President Obama’s speech to a joint session of Congress tomorrow night looks like the last best hope for health reform in 2009. Despite all the protestations about ‘ObamaCare’, the reality is the President has been remarkably silent on health reform specifics, preferring to let Congress work out the details, as long as they meet his goals of coverage and ‘budget neutrality’.
This looks to be the result of a careful analysis of ‘what went wrong’ with the Clinton health care reform effort, an effort blown apart by too many details that elicited devastating criticism. While some may accuse the President of fighting the last war, others note that Obama, as a relative newcomer to the Capital, understands that many in Congress, and particularly the Senate, have long experience with health care and much pride in that experience, and would resent what they might see as a heavy handed attempt by the new guy to dominate an issue that they view as their own.
Regardless, we’re now at the point where the speech, and moderate Democrats’ and Republicans’ reactions to that speech, may be the turning point in the reform effort.
Obama has largely kept his powder dry, avoiding ‘deal-breakers’, lines in the sand, and ‘non-negotiables’, and the same can be said for the Republican Senators key to a true ‘bipartisan’ deal – notably Enzi and Grassley. (Snowe is a different story; she’s the one hope for Democrats seeking to shove something thru with some form of a public option.) Despite the escalating rhetoric on the part of the two Senators, they have – so far – pretty much avoided had line positions.
This modicum of restraint on the part of the President, Enzi and Grassley, is the key to coming up with something that a) can be passed; b) is more than just a tweaking around the margins; and c) promises to control costs while expanding coverage.
A solid set of principles that would form the basis for agreement has been developed by Bob Laszewski, and are the subject of a measured piece by Brian Klepper and David Kibbe. Klepper and Kibbe suggest the following:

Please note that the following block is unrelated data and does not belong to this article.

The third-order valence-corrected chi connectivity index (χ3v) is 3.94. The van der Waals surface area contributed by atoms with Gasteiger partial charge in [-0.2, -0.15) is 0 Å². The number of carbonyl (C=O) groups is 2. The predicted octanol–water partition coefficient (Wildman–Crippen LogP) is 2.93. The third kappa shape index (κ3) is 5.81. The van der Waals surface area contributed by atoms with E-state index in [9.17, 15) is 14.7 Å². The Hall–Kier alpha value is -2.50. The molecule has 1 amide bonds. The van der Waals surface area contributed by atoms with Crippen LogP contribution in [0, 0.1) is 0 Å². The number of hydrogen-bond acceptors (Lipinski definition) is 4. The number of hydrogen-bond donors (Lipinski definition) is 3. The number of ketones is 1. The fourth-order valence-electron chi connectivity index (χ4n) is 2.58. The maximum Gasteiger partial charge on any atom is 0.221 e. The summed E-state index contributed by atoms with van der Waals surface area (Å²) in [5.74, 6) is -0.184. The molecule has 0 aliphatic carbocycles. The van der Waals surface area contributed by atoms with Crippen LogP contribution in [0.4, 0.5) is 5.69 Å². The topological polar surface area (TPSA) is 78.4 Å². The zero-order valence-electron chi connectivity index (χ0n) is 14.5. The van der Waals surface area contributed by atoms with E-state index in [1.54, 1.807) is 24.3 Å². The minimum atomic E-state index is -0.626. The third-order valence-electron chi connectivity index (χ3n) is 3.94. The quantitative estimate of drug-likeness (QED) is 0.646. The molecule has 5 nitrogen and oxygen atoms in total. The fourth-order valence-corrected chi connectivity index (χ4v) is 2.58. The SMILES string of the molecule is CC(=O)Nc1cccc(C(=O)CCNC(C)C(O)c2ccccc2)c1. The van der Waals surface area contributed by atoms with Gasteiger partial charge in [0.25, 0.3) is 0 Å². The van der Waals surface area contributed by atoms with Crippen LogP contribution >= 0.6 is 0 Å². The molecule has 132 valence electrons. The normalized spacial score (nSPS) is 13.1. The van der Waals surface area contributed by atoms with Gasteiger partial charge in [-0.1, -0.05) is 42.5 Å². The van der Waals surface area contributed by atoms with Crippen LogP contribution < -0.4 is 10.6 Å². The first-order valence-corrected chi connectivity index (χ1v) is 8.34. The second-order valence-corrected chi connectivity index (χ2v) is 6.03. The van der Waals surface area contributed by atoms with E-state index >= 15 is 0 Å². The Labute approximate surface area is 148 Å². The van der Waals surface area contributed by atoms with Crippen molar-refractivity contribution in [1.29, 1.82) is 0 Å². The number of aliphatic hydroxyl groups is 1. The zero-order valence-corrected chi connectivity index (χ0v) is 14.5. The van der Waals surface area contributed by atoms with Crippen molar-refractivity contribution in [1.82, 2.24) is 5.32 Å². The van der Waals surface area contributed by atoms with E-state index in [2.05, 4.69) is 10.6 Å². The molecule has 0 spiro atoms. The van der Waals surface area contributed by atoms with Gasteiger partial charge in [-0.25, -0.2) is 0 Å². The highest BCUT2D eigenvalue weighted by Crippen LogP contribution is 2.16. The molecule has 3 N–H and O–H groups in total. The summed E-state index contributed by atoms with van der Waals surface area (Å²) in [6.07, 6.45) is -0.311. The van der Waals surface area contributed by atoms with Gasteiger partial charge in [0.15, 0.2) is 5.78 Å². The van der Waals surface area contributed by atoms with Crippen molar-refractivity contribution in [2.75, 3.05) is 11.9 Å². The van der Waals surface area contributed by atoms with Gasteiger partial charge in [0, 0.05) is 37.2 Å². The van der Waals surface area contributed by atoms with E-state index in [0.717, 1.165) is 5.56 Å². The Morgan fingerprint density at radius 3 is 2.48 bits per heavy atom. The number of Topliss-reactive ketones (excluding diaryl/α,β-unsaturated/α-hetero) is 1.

* Bulletproof Health Care Security. This is the idea that everyone would have significantly improved access to care, that the employer-sponsored system would remain available for those who like it, and that Congress would be required to use the same system that they pass for the rest of us.
* Medical Malpractice Reform. The Republicans have the Democrats where they want them on this one. There is no good reason why our current Med Mal system, as capricious and ineffectual as it has been, has not been revised with expert systems, except that the trial lawyers, in exchange for hefty financial support, have received protection from the Democrats. It’s time to fix this problem that pervades our health care provider community.
* Paying for It. This is acknowledging that subsidies will be required for those who can’t afford health care at its current cost level, and that there are ways to structure the new cost that are more sensible. As Bob points out, the nearly forgotten Wyden-Bennett bill would be cost neutral in its second year.
* Tough Cost Containment. As we said above, this has been the Congressional Democrats’ proposals’ most glaring and conflicted flaw. It is an area that, with a focus on primary care, paying for results instead of piecework, and cost/quality transparency, could dramatically drive down cost while improving quality, rightsizing our health system and going a long way toward ameliorating the most pernicious drag on our larger economy. Bob tackles cost control most effectively in his Health Care Affordability Model, a plan that would use tax incentives to encourage the industry to focus on driving out waste.
There are a couple huge political plusses for the Republicans in the ‘Four Points’.
First, to date the Dem’s proposals have been woefully short on cost containment, and woefully long on unfunded entitlements. By getting tough on costs, the GOP may be able to find one issue where it has a fresh, new perspective – something the party desperately needs. Sure, they’d infuriate a big donor base, but that would be an acceptable price to pay for a party that needs something to build on for next year’s mid-term elections.
Second, Enzi, Grassley et al would earn big points from the medical provider and manufacturing industry by attacking Med Mal. A successful ‘solution’ to what is perceived to be a big cost driver (although the data don’t support that perception) would play very well with their base, and take some of the sting out of the cost containment provisions.
This is not to make light of the significance of the issue for the Dems as well – passing health reform is a must-do. There’s a lot of political capital at stake so passing it will boost the party’s credentials while failing to do so will cut deeply into the public’s view of the Democrats.
What does this mean for you?
By September 30 we’ll know if reform is still alive. If Grassley and Enzi aren’t sounding strident and protesting ‘heavyhanded Democrats’, we may still get there.